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So from my pattern above, I cut that out on taffeta and cotton as well as made some bias tape out of the cotton. I drew the design onto the fabric with fabric colored pencil. Then I did the curved design stitch over it.

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Then I cleaned it all up with bias, added hooks in the back and that was that. Later on I added beads and sequins to the necklace as well.

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Finally the bodice, which was kind of all over the place but I will try to make sense of it all. So I started with the piece that had the curved design on it. I cut that out on taffeta and cotton, made binding for it and I also left the stabilizer on the taffeta when I stitched the cotton on to help give it structure. This bodice has no boning and very little interfacing due to the nature of the see through habotai that is true to the drawing.

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I had some issues with the bias in the “V” part of the piece, I have since figured out how to do it right but since at this point I already knew I was going to spend several hours adding embellishments I just let it stay this way.

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Now it was time to work on the purple shantung and I couldn’t find any embroidery designs in my machine that looked like the image so I kind of did my own thing with it. This is probably my least favorite part of the costume and probably my least favorite thing I have made in a really long time but I chose a swirl design and just repeated it in a fashion that “made sense”. However, I am not very good at my embroidery machine yet and I was incredibly impatient so the design does not line up very well and it really looks horrible in my opinion.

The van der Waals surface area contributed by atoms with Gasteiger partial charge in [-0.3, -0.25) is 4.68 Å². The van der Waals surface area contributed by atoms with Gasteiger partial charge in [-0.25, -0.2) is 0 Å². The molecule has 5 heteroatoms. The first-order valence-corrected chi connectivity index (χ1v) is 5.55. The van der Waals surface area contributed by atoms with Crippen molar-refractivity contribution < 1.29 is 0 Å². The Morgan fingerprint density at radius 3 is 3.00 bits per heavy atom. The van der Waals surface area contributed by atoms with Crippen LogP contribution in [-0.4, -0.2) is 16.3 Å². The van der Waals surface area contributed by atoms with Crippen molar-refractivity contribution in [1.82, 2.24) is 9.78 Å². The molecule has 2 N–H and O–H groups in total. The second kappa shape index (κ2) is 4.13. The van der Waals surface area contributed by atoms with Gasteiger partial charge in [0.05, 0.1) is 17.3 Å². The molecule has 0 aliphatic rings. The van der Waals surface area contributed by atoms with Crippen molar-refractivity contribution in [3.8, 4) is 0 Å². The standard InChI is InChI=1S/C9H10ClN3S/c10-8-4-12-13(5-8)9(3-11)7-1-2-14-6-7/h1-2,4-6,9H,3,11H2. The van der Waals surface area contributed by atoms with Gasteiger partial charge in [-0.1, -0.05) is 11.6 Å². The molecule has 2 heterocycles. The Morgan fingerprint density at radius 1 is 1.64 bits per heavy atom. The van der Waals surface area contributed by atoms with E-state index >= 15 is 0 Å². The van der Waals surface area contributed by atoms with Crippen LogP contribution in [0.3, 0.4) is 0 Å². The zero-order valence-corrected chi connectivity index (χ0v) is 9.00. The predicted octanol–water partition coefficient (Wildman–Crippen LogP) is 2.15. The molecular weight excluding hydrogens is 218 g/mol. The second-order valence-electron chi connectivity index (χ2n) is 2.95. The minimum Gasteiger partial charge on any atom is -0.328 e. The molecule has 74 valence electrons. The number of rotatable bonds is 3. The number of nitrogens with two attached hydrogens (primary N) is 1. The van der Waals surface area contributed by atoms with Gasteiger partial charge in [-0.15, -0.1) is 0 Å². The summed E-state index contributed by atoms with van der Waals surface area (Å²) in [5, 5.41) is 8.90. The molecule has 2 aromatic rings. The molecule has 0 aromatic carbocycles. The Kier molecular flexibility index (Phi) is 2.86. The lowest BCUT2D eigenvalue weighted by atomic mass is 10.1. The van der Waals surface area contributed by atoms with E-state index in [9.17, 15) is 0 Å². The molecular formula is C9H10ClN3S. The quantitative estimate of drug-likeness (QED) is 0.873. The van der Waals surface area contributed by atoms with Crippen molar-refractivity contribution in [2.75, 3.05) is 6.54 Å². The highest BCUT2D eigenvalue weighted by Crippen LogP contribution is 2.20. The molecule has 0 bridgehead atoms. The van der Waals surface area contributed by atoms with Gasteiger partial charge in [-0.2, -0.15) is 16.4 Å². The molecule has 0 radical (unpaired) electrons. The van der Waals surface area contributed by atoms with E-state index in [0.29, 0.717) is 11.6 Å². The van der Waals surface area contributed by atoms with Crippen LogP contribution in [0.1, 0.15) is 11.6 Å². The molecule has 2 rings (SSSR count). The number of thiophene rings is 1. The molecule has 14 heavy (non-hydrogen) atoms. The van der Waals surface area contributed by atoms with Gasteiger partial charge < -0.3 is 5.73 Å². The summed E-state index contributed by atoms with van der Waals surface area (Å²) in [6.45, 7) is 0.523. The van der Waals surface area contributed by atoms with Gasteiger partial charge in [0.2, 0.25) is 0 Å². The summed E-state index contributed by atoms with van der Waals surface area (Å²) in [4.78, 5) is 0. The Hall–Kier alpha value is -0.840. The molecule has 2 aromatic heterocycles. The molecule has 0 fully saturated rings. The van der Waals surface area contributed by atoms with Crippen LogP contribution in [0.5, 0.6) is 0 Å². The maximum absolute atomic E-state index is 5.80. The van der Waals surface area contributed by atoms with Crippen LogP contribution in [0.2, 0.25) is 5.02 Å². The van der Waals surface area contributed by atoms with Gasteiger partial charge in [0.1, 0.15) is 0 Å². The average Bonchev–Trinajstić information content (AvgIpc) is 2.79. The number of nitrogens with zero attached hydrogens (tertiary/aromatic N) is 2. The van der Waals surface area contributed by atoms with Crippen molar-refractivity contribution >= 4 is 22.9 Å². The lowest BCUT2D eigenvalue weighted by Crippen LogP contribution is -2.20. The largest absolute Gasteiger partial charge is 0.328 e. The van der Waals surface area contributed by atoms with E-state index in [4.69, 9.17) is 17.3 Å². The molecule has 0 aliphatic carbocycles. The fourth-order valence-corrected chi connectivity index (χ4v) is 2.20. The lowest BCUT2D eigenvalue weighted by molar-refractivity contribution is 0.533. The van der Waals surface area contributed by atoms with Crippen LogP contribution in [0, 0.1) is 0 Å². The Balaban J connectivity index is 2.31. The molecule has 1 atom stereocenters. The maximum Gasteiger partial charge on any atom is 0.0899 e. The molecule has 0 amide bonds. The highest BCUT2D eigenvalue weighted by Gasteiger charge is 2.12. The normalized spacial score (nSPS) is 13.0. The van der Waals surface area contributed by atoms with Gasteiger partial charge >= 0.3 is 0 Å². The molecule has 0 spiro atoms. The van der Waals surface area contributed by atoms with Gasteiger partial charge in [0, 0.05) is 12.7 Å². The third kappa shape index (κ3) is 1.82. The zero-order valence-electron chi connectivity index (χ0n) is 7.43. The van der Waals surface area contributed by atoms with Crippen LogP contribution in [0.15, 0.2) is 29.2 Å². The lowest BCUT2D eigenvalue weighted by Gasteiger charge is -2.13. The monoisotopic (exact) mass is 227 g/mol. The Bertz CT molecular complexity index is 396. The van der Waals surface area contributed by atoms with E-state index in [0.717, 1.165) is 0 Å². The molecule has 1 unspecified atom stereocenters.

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But I moved forward and just did what I could to make everything else look better to make up for my mistakes.

I serged all the seams I could since I opted out of lining the bodice because of the see through nature of the art. I really wanted to recreate that but also while staying in my comfort zone. I made sure that the top piece lined up before finishing the garment, I didn’t want to add embellishments to it while being attached to the rest of the piece.

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I interfaced and “lined” the top taffeta piece and the side taffeta piece for structure and also since I plan to add grommets when the skirts are finished and attached. In the middle of making this piece I decided it would be better as a dress then a top and bottom.

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Finally it was time to embellish and I couldn’t do that without my assistant Eva to sniff and make sure I was using the good beads.

Once embellishments were done I hand stitched the design piece onto the bodice.